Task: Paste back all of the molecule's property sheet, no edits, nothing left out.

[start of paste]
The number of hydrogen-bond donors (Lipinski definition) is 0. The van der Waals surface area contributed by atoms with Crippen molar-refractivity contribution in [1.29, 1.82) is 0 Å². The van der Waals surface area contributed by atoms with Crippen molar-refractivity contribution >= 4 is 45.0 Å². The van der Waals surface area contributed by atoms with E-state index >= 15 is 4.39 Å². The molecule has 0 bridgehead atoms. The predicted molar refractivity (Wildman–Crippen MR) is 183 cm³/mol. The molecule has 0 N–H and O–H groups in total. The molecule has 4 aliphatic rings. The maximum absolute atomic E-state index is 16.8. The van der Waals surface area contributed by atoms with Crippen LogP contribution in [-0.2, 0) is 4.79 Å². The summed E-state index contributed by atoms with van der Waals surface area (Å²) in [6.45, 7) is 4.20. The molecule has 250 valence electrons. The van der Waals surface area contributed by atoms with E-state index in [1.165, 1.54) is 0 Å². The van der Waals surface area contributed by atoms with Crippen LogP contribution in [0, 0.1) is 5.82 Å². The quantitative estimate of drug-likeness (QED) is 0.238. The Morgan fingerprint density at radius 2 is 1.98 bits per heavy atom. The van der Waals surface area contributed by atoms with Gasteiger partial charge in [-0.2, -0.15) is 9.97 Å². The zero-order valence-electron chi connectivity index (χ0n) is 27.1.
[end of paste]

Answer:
The number of hydrogen-bond donors (Lipinski definition) is 0. The van der Waals surface area contributed by atoms with Crippen molar-refractivity contribution in [1.29, 1.82) is 0 Å². The van der Waals surface area contributed by atoms with Crippen molar-refractivity contribution >= 4 is 45.0 Å². The van der Waals surface area contributed by atoms with E-state index >= 15 is 4.39 Å². The molecule has 0 bridgehead atoms. The predicted molar refractivity (Wildman–Crippen MR) is 183 cm³/mol. The molecule has 0 N–H and O–H groups in total. The molecule has 4 aliphatic rings. The maximum absolute atomic E-state index is 16.8. The van der Waals surface area contributed by atoms with Crippen LogP contribution in [-0.2, 0) is 4.79 Å². The summed E-state index contributed by atoms with van der Waals surface area (Å²) in [6.45, 7) is 4.20. The molecule has 250 valence electrons. The van der Waals surface area contributed by atoms with E-state index in [1.165, 1.54) is 0 Å². The van der Waals surface area contributed by atoms with Crippen LogP contribution in [0, 0.1) is 5.82 Å². The quantitative estimate of drug-likeness (QED) is 0.238. The Morgan fingerprint density at radius 2 is 1.98 bits per heavy atom. The van der Waals surface area contributed by atoms with Gasteiger partial charge in [-0.2, -0.15) is 9.97 Å². The zero-order valence-electron chi connectivity index (χ0n) is 27.1.